Q&A with a Story Guru: Cynthia Kurtz, Part 3

See Cynthia’s bio, photo, Part 1 of this Q&A, and Part 2.

Q&A with Cynthia Kurtz (Question 3):

Q: Are there any current uses of storytelling that repel you or that you feel are inappropriate?

A: I’m sad about how much packaged entertainment and crafted messages have changed our world. Sheet music and novels were met with wide condemnation when they came out because it was said people would no longer come up with their own music and stories. The people condemning those media would hardly recognize the world of today, where it seems people have barely a thought to themselves but spend their time listening to other people sing, watching other people play games, and hearing what other people think. With kids it’s even worse. It’s a difficult task to keep our children from being inundated by media-generated images, which erode their innate abilities to create their own stories and worlds.

When I found the excellent book, Where There Is No Doctor, the paragraph that surprised me the most was this one:

Today in over-developed as well as under-developed countries, existing health care systems are in a state of crisis. Often, human needs are not being well met. There is too little fairness. Too much is in the hands of too few.

In the same way that people in the “over-developed” countries have given doctors too much control over their health and reduced their ability to heal themselves, people (mostly in those same countries) have given commercial imaginers too much control over their imagination and reduced their ability to make up their own stories.

The other day I came across an review in Parenting magazine of story cards that solve the problem “we all face” of having a child ask for a story and “coming up blank.” What? Why should any healthy adult be incapable of making up a story? Isn’t there something wrong there? I don’t think people have lost the ability to tell stories as much as they have lost the expectation that it is their place to tell stories. I don’t know how many times I’ve heard people balk at being asked to tell stories because they don’t think their stories are good enough to be “real stories.” Would that have been true a hundred years ago? A thousand? Of course there have been storytellers since the beginning of time, but I don’t think there has ever been a time when ordinary people were so removed from ordinary storytelling. I would like to see people get back to telling more of their own stories, singing more of their own songs, and playing more of their own games.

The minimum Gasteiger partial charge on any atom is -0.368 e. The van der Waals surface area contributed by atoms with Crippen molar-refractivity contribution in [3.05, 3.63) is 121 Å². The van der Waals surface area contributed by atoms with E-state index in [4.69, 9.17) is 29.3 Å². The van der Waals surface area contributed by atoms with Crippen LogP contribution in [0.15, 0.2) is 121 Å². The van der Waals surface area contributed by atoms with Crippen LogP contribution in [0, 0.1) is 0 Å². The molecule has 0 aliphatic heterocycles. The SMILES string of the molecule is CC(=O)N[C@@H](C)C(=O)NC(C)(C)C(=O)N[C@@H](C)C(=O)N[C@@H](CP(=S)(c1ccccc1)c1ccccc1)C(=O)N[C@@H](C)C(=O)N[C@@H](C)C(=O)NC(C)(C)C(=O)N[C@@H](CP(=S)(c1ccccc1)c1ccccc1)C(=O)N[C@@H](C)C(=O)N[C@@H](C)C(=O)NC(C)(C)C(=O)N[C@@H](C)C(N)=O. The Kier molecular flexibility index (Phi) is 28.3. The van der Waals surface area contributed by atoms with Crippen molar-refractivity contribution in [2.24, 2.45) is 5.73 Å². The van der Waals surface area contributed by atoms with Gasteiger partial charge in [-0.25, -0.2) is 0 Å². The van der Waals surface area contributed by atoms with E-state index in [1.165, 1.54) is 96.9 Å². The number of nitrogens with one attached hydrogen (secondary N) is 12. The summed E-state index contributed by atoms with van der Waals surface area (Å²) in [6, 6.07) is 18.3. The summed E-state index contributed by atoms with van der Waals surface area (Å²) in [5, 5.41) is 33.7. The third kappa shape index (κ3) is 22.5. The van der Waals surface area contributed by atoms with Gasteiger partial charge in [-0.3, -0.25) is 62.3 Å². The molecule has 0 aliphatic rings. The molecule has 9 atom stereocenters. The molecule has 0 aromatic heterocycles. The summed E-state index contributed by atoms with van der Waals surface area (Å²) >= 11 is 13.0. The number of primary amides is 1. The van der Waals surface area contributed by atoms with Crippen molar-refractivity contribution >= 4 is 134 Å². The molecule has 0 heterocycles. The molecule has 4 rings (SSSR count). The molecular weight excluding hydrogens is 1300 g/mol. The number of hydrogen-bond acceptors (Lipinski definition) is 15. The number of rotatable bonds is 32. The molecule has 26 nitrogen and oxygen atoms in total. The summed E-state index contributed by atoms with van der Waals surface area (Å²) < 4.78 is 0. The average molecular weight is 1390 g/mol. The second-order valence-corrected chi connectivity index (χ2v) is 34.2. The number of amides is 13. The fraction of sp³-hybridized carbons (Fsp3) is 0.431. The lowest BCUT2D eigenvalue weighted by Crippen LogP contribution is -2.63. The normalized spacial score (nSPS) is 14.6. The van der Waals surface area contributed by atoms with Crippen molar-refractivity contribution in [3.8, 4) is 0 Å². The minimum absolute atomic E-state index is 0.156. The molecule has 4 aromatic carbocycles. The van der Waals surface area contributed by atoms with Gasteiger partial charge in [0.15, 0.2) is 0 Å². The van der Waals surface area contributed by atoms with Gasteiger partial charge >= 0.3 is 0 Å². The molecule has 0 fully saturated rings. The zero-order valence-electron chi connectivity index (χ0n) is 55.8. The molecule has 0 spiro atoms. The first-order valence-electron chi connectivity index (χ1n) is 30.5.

Having said all that, I do believe that crafted stories have their place in the world, as they always have. Long ago, when to tell crafted stories you had to memorize long epics and travel from town to town to tell them in person, it was difficult for crafted storytelling to get out of balance; but things are far out of balance now. I’m not sure how to set that balance right again, but I do have two suggestions. The first is that people who find they tell stories well and want to do so professionally should do the hard work to get it right. They should respect stories, make them their own, and work with integrity, passion and care.

Second, professional storytellers (and others working with narrative in other ways) should never allow themselves to believe that any crafted story is better or more entitled to be a “real story” than anyone’s raw personal story. Storytellers should radiate respect for raw stories of personal experience. It would be wonderful if all the professional storytellers out there could think about making it part of their responsibility to find more ways to help people tell their own stories. I applaud everyone who gives adult education classes about writing memoirs or putting together family stories, and I’m excited when I see people sharing personal stories online, and I am encouraged by projects like StoryCorps and books like Gig: Americans Talk about Their Jobs (of which there are far too few) that help raw stories of personal experience get to where they need to go. I hope more people will get involved in such things in the future; maybe then the balance can be restored.